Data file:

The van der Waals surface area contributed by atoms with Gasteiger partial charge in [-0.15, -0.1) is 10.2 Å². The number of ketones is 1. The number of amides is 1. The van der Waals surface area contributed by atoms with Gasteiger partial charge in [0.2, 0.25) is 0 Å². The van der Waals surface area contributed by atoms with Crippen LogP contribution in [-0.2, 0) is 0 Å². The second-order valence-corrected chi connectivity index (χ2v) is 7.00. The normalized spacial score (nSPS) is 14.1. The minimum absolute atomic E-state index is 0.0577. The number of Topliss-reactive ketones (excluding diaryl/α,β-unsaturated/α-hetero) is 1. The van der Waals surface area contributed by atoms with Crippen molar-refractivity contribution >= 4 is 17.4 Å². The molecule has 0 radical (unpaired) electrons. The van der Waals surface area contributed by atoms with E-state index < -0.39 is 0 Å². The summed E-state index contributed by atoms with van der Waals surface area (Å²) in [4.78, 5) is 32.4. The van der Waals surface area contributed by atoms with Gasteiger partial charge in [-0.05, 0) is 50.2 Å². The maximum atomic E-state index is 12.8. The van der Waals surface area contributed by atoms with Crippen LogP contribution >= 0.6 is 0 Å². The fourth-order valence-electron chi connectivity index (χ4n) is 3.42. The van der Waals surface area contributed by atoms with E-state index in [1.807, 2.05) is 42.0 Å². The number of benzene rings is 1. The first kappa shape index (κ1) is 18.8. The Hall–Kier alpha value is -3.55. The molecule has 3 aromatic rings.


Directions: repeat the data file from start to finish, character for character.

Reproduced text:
The van der Waals surface area contributed by atoms with Gasteiger partial charge in [-0.15, -0.1) is 10.2 Å². The number of ketones is 1. The number of amides is 1. The van der Waals surface area contributed by atoms with Gasteiger partial charge in [0.2, 0.25) is 0 Å². The van der Waals surface area contributed by atoms with Crippen LogP contribution in [-0.2, 0) is 0 Å². The second-order valence-corrected chi connectivity index (χ2v) is 7.00. The normalized spacial score (nSPS) is 14.1. The minimum absolute atomic E-state index is 0.0577. The number of Topliss-reactive ketones (excluding diaryl/α,β-unsaturated/α-hetero) is 1. The van der Waals surface area contributed by atoms with Crippen molar-refractivity contribution >= 4 is 17.4 Å². The molecule has 0 radical (unpaired) electrons. The van der Waals surface area contributed by atoms with E-state index < -0.39 is 0 Å². The summed E-state index contributed by atoms with van der Waals surface area (Å²) in [4.78, 5) is 32.4. The van der Waals surface area contributed by atoms with Gasteiger partial charge in [-0.05, 0) is 50.2 Å². The maximum atomic E-state index is 12.8. The van der Waals surface area contributed by atoms with Crippen LogP contribution >= 0.6 is 0 Å². The fourth-order valence-electron chi connectivity index (χ4n) is 3.42. The van der Waals surface area contributed by atoms with E-state index in [1.807, 2.05) is 42.0 Å². The number of benzene rings is 1. The first kappa shape index (κ1) is 18.8. The Hall–Kier alpha value is -3.55. The molecule has 3 aromatic rings.